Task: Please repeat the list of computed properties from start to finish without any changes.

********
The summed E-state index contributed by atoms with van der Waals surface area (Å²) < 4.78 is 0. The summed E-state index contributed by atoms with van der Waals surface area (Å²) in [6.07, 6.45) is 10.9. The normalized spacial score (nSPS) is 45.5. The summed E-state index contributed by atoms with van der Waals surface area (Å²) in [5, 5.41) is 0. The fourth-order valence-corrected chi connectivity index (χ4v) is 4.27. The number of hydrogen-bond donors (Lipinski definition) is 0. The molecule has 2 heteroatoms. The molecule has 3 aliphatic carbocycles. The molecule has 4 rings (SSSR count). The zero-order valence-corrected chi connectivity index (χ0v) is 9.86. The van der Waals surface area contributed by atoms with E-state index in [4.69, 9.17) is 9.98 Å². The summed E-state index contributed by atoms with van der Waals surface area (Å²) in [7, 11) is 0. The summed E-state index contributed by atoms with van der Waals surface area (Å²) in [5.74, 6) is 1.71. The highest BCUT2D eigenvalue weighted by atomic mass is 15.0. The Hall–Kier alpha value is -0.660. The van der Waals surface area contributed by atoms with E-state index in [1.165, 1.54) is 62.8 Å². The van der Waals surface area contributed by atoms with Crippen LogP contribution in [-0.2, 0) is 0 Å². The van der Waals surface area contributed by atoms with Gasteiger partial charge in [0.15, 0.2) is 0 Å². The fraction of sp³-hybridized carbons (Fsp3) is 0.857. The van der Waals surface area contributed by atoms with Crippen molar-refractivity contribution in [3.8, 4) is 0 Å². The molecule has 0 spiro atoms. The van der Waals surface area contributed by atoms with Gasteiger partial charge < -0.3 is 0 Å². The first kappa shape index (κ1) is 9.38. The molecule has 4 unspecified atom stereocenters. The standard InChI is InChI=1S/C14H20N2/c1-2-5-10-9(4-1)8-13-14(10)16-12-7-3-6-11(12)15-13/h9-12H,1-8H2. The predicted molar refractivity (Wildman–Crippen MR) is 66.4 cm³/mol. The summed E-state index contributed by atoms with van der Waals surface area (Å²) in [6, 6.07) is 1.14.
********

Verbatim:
The summed E-state index contributed by atoms with van der Waals surface area (Å²) < 4.78 is 0. The summed E-state index contributed by atoms with van der Waals surface area (Å²) in [6.07, 6.45) is 10.9. The normalized spacial score (nSPS) is 45.5. The summed E-state index contributed by atoms with van der Waals surface area (Å²) in [5, 5.41) is 0. The fourth-order valence-corrected chi connectivity index (χ4v) is 4.27. The number of hydrogen-bond donors (Lipinski definition) is 0. The molecule has 2 heteroatoms. The molecule has 3 aliphatic carbocycles. The molecule has 4 rings (SSSR count). The zero-order valence-corrected chi connectivity index (χ0v) is 9.86. The van der Waals surface area contributed by atoms with E-state index in [4.69, 9.17) is 9.98 Å². The summed E-state index contributed by atoms with van der Waals surface area (Å²) in [7, 11) is 0. The summed E-state index contributed by atoms with van der Waals surface area (Å²) in [5.74, 6) is 1.71. The highest BCUT2D eigenvalue weighted by atomic mass is 15.0. The Hall–Kier alpha value is -0.660. The van der Waals surface area contributed by atoms with E-state index in [1.165, 1.54) is 62.8 Å². The van der Waals surface area contributed by atoms with Crippen LogP contribution in [-0.2, 0) is 0 Å². The van der Waals surface area contributed by atoms with Gasteiger partial charge in [0.15, 0.2) is 0 Å². The fraction of sp³-hybridized carbons (Fsp3) is 0.857. The van der Waals surface area contributed by atoms with Crippen molar-refractivity contribution in [3.8, 4) is 0 Å². The molecule has 0 spiro atoms. The van der Waals surface area contributed by atoms with Gasteiger partial charge < -0.3 is 0 Å². The first kappa shape index (κ1) is 9.38. The molecule has 4 unspecified atom stereocenters. The standard InChI is InChI=1S/C14H20N2/c1-2-5-10-9(4-1)8-13-14(10)16-12-7-3-6-11(12)15-13/h9-12H,1-8H2. The predicted molar refractivity (Wildman–Crippen MR) is 66.4 cm³/mol. The summed E-state index contributed by atoms with van der Waals surface area (Å²) in [6, 6.07) is 1.14.